Armyworms in Wheat

Armyworms in Wheat

Armyworms in wheat reports and observations have started to come in this week, mainly from the northern and eastern parts of Grant and Garfield counties. I have seen at least three fields in eastern Grant that had a significant enough population to warrant an insecticide application.

Armyworms feed at night and hang out under residue on the ground, in the shade during the day. Most years we usually find them under lodged or downed wheat. If the populations are high enough or the day is cloudy you can find them on the wheat heads. Another indication of their presence is a significant amount of “frass” or worm poop under the plant.

They start working on the lower leaves and move upward, but at this time of year they have made it to the head, clipping the awns (beards) of the heads, sometimes clipping the heads off of the plant, and finally digging into the grains themselves. It is at the head clipping, or grain digging, phase that significant yield loss can occur. The economic threshold is usually reported at 3 to 5 per row foot.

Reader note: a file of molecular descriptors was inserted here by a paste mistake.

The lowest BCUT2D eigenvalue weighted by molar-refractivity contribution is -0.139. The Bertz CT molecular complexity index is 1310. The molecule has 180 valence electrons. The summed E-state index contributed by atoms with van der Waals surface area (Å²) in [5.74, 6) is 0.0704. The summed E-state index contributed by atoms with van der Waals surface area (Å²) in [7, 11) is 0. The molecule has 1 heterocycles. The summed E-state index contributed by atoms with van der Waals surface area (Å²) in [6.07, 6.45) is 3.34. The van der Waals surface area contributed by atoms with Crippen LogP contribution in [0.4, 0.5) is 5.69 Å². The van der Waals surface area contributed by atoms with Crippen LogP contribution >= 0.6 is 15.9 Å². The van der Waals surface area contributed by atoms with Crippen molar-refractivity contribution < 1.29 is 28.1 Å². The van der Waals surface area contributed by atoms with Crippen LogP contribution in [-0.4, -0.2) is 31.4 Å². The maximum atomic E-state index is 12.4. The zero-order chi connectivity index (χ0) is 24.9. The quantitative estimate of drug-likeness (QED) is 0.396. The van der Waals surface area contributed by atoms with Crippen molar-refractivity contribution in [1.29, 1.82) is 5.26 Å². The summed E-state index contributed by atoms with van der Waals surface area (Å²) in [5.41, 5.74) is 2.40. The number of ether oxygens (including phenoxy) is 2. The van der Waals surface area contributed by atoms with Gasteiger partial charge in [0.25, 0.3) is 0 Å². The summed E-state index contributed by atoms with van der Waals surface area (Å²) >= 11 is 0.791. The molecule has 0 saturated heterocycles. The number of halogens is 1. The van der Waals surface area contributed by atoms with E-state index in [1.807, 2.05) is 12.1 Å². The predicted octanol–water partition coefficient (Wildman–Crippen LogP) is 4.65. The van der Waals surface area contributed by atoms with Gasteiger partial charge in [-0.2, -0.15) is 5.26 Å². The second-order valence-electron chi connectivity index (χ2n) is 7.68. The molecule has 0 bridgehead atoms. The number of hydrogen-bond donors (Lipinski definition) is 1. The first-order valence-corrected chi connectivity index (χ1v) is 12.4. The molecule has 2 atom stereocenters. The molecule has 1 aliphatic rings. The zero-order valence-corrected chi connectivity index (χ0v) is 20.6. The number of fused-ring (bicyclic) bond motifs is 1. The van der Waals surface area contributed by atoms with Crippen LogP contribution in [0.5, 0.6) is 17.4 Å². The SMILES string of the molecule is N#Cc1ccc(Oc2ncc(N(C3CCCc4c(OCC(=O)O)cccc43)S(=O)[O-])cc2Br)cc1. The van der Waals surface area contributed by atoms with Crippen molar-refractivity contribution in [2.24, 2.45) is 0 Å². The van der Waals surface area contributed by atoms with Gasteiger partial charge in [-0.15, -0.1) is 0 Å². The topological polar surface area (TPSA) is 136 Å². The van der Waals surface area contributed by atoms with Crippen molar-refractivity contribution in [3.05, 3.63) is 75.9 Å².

Generally speaking they will be in fields where the moth deposited her eggs and not necessarily in every field, just where you were unlucky.

Armyworms are susceptible to many natural enemies and are often controlled by them. Mainly here that beneficial would be the parasitic wasp.

This wheat crop is almost to the end of this torturous season and is quickly reaching the point where it will not seem as appetizing to these worms. A producer should also consider the time between asking for an application and the time an application can be made. In past armyworm years when the applicators have been swamped by requests, by the time the application was made the worms had cycled out.

As always it comes down to economics and it can be a tough call. If the insecticide with application costs around $10.00/acre that is about 1.33 to 1.5 bushel. If heads are on the ground or the grain is missing from standing heads it might be worth an insecticide.

Producers should keep in mind the pre harvest interval that any insecticide applied might have.


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